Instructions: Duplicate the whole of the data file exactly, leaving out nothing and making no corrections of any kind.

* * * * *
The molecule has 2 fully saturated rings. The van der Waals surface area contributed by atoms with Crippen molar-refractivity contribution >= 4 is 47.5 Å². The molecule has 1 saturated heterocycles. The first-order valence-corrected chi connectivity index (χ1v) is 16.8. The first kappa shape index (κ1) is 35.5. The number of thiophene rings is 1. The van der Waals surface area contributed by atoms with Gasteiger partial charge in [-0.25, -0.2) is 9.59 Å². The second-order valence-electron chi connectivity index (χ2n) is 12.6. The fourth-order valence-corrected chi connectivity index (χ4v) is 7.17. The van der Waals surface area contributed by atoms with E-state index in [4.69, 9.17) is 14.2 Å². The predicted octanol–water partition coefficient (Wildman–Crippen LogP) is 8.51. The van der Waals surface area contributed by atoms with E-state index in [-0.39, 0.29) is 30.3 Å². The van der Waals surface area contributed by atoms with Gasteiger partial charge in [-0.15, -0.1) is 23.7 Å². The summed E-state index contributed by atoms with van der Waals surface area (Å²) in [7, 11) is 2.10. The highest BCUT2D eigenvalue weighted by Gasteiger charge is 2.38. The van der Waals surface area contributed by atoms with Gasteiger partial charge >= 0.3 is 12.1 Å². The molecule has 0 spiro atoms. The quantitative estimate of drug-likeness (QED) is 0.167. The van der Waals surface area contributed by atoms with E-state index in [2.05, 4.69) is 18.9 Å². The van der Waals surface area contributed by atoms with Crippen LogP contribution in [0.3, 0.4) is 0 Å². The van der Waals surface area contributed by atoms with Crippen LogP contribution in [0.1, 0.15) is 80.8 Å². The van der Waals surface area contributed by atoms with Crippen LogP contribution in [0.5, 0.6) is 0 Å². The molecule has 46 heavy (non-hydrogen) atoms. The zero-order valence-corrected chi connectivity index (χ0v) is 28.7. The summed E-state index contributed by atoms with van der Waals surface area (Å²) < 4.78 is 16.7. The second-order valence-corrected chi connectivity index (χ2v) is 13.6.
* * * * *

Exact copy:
The molecule has 2 fully saturated rings. The van der Waals surface area contributed by atoms with Crippen molar-refractivity contribution >= 4 is 47.5 Å². The molecule has 1 saturated heterocycles. The first-order valence-corrected chi connectivity index (χ1v) is 16.8. The first kappa shape index (κ1) is 35.5. The number of thiophene rings is 1. The van der Waals surface area contributed by atoms with Gasteiger partial charge in [-0.25, -0.2) is 9.59 Å². The second-order valence-electron chi connectivity index (χ2n) is 12.6. The fourth-order valence-corrected chi connectivity index (χ4v) is 7.17. The van der Waals surface area contributed by atoms with E-state index in [4.69, 9.17) is 14.2 Å². The predicted octanol–water partition coefficient (Wildman–Crippen LogP) is 8.51. The van der Waals surface area contributed by atoms with E-state index in [-0.39, 0.29) is 30.3 Å². The van der Waals surface area contributed by atoms with Gasteiger partial charge in [-0.15, -0.1) is 23.7 Å². The summed E-state index contributed by atoms with van der Waals surface area (Å²) in [7, 11) is 2.10. The highest BCUT2D eigenvalue weighted by Gasteiger charge is 2.38. The van der Waals surface area contributed by atoms with Gasteiger partial charge >= 0.3 is 12.1 Å². The molecule has 0 spiro atoms. The quantitative estimate of drug-likeness (QED) is 0.167. The van der Waals surface area contributed by atoms with E-state index in [2.05, 4.69) is 18.9 Å². The van der Waals surface area contributed by atoms with Crippen LogP contribution in [0.3, 0.4) is 0 Å². The van der Waals surface area contributed by atoms with Crippen LogP contribution in [0.1, 0.15) is 80.8 Å². The van der Waals surface area contributed by atoms with Crippen LogP contribution in [0.5, 0.6) is 0 Å². The molecule has 46 heavy (non-hydrogen) atoms. The zero-order valence-corrected chi connectivity index (χ0v) is 28.7. The summed E-state index contributed by atoms with van der Waals surface area (Å²) < 4.78 is 16.7. The second-order valence-corrected chi connectivity index (χ2v) is 13.6.